|Minister of Construction Trinh Dinh Dung checked cracks on the piers of Vinh Tuy bridge, a major bridge that crosses the Red River in Ha Noi on Wednesday. The cracks have been deemed to be minor but will continue to be closely monitered. – VNA/VNS Photo Tuan Anh
HA NOI (VNS) — The investor of Vinh Tuy Bridge, a major project crossing the Red River in Ha Noi, was required to hire an independent consulting firm to investigate the cracks that have appeared recently on the project's piers.
At an inspection on the bridge on Wednesday, Minister of Construction Trinh Dinh Dung instructed the Ta Ngan Project Management Board to make assessment report on the cracks and determine on the risk they may pose to the safety and longevity of the bridge.
"The assessment must be carried out carefully so that these cracks could be treated properly for the safety of those going through the bridge," he said.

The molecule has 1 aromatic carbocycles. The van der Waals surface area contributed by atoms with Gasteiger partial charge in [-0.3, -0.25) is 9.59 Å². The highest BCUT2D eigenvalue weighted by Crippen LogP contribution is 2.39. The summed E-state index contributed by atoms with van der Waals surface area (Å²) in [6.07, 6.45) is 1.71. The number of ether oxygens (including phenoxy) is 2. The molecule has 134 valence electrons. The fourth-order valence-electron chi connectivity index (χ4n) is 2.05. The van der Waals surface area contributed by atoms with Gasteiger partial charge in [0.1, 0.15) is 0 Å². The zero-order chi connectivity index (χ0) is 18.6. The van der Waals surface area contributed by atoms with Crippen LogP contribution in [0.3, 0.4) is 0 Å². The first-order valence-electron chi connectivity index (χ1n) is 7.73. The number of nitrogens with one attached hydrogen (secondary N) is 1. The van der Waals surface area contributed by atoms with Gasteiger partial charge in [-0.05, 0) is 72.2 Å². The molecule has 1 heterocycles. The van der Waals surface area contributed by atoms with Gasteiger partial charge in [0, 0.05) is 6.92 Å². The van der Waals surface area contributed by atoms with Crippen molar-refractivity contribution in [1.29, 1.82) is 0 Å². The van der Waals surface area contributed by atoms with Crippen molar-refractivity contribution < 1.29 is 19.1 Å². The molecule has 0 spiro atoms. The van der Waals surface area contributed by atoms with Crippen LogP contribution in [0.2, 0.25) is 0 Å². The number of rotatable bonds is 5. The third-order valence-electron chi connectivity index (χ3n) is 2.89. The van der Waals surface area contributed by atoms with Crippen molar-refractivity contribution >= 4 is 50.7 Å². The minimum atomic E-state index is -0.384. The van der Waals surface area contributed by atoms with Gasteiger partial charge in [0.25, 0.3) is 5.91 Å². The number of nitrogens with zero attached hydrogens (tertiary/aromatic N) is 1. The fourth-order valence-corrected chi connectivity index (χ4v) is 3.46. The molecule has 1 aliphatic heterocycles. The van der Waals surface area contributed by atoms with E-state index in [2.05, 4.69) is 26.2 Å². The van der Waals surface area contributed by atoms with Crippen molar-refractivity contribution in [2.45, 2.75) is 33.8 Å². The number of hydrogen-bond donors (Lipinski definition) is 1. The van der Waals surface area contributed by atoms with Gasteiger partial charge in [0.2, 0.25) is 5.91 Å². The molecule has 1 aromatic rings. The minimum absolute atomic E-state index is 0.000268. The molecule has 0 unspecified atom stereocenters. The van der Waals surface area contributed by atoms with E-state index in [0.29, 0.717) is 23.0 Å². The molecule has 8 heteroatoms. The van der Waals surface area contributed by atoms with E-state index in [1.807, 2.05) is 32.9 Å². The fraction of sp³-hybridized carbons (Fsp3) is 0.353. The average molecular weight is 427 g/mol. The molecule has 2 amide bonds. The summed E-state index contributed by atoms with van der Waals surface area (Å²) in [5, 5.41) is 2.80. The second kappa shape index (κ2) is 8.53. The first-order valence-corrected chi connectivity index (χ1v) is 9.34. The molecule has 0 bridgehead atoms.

Last week, cracks appeared along one of the bridge's piers, with some absorbing rainwater. Following a rapid inspection, the city's transport authority said the cracks had been caused by concrete shrinkage and that they would not affect the bridge's capacity.
Several days later, a design advisory firm found two more piers with cracks. The firm corroborated initial assessments that the pillars were steady and that a special glue would be used for improvement.
Reiterating his request for close monitoring of the bridge by the municipal Department of Transport, Minister Dung said most bridges collapsed after being battered by natural disasters or hit by moving vessels.
Nguyen Van Nham, from Ha Noi-based University of Transport, said cracked piers were a common feature of bridges around the world, citing China's Hangzhou Bay Bridge, also known as the world's longest ocean-crossing bridge.
Regarding the Vinh Tuy Bridge, he said cracks were appearing on areas that had supported heavy loads. They must be monitored closely to see if they continue to spread.
The VND5.5 trillion (US$258 million) Vinh Tuy project, one of seven bridges running across the Red River, is crucial to the capital's transport strategy.
The 5.8-km long, 19.25-m wide bridge is also a proud symbol of Vietnamese infrastructure building. — VNS